The Silent Land (Hardcover)

A novel

By Graham Joyce

Doubleday, 9780385533805, 272pp.

Publication Date: March 29, 2011

Other Editions of This Title:
Digital Audiobook (3/28/2011)
Paperback (5/1/2012)
Pre-Recorded Audio Player (5/1/2011)
MP3 CD (3/29/2011)
Compact Disc (3/29/2011)

List Price: 23.95*
* Individual store prices may vary.


Award-winning novelist and cult favorite Graham Joyce transports readers to a mysterious world of isolation and fear with a hypnotically dark story about a young couple trapped by an avalanche in the remote French Pyrenees. . . a daring and powerful novel about love, loss, and rebirth.

In the French Pyrenees, a young married couple is buried under a flash avalanche while skiing. Miraculously, Jake and Zoe dig their way out from under the snow—only to discover the world they knew has been overtaken by an eerie and absolute silence. Their hotel is devoid of another living soul. Cell phones and land lines are cut off. An evacuation as sudden and thorough as this leaves Jake and Zoe to face a terrifying situation alone. They are trapped by the storm, completely isolated, with another catastrophic avalanche threatening to bury them alive . . . again. And as the couple begin to witness unset­tling events neither one can ignore, they are forced to con­front a frightening truth about the silent land they now inhabit.

Award-winning author Graham Joyce has written a mysteri­ous masterpiece, a tour de force that will thrill fans of Peter Straub and the hit television show Lost.

About the Author

GRAHAM JOYCE, a winner of the O. Henry Award, the British Fantasy Award, and the World Fantasy Award, lives in Leicester, England, with his family. His books include "How to Make Friends with Demons," "Smoking Poppy," "Indigo" (a "New York Times "Notable Book of 2000), "The Tooth Fairy" (a "Publishers Weekly" Best Book of 1998), and "Requiem," among others.

Praise For The Silent Land: A novel

“A sensitive exploration of love’s redemptive power.” Stephen King, Entertainment Weekly

This tour de force invites comparison to the work of Haruki Murakami and Ian McEwan.…. So perfectly rendered…. Joyce's skill at conveying the creepiness of inexplicable events creates undeniable tension…. The novel is encased, like the village, in a veil of ice and mystery…. The novel's conclusion is both beautiful and devastating with its insight into the lives of two decent, honest people. Few times while reading fiction have I been so overcome by how remembering the past and living in the moment combine to form the core of our existence. In The Silent Land - a classic in the making - Joyce's great and abiding gift is to make the reader feel this truth fiercely and protectively.” -- The Washington Post (Jeff VanderMeer)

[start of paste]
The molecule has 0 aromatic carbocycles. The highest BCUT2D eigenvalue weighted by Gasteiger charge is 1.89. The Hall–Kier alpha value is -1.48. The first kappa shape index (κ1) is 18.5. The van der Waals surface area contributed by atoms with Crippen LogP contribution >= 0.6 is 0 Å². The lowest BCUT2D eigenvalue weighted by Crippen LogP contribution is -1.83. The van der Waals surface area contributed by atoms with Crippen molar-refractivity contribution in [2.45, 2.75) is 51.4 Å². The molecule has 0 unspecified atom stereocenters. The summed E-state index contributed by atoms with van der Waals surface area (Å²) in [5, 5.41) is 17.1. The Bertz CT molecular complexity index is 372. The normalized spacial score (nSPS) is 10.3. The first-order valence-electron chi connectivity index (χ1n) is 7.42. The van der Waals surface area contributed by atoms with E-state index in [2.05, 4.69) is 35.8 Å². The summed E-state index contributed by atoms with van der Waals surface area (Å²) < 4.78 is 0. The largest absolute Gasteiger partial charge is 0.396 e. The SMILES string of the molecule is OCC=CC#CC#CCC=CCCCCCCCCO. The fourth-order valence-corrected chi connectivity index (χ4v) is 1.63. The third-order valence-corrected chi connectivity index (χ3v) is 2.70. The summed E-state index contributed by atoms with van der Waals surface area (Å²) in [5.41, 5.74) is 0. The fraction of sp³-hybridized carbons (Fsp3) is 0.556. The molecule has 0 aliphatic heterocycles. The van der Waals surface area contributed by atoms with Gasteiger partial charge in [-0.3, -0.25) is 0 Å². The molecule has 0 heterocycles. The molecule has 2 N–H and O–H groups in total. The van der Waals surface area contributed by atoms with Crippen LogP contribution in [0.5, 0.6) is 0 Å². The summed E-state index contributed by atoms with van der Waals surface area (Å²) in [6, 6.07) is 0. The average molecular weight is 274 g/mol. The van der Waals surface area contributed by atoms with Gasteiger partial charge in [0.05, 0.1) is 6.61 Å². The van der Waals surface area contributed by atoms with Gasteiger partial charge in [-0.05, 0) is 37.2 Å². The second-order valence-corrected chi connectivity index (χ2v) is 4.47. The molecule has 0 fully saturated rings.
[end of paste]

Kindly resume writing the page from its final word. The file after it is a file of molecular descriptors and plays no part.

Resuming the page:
“Stark, layered, ominous and yet appealing…Luckily for the reader, in the end Mr. Joyce delivers relief along with satisfaction and wonder.” --New York Times
“With TV's "Lost" having found its conclusion, and its successor on the pop culture landscape still missing in its own right, fans longing for a mysterious and mystical world to explore might consider visiting "The Silent Land," a tautly rendered new novel by British writer Graham Joyce… For all of "The Silent Land's" surreal chills and heavy-footed nods to spirituality, Jake and Zoe's relationship thoughtfully remains at the forefront with sharp banter and finely drawn moments of mutual reflection that carry an endearing grace…. As engaging as a twisted fireside yarn and paced almost as quickly, "The Silent Land" doesn't necessarily tell a new story, but it tells it with enough heartfelt panache to ensure its mystery — and its ultimately hopeful reflection of ours — never ceases to matter.” – Los Angeles Times

“World Fantasy Award-winner Graham Joyce may be the best guide available to the uncertain terrain of dreams, intoxication and madness…Joyce's crisp prose, transparent as ice crystals, is the perfect medium for [his] tale. Emotion-laden yet unsentimental, unflinchingly attuned to the fluencies of love, "The Silent Land" brings us to the brink of death and gives a glimpse of the unfathomable beauty lying beyond. – The Seattle Times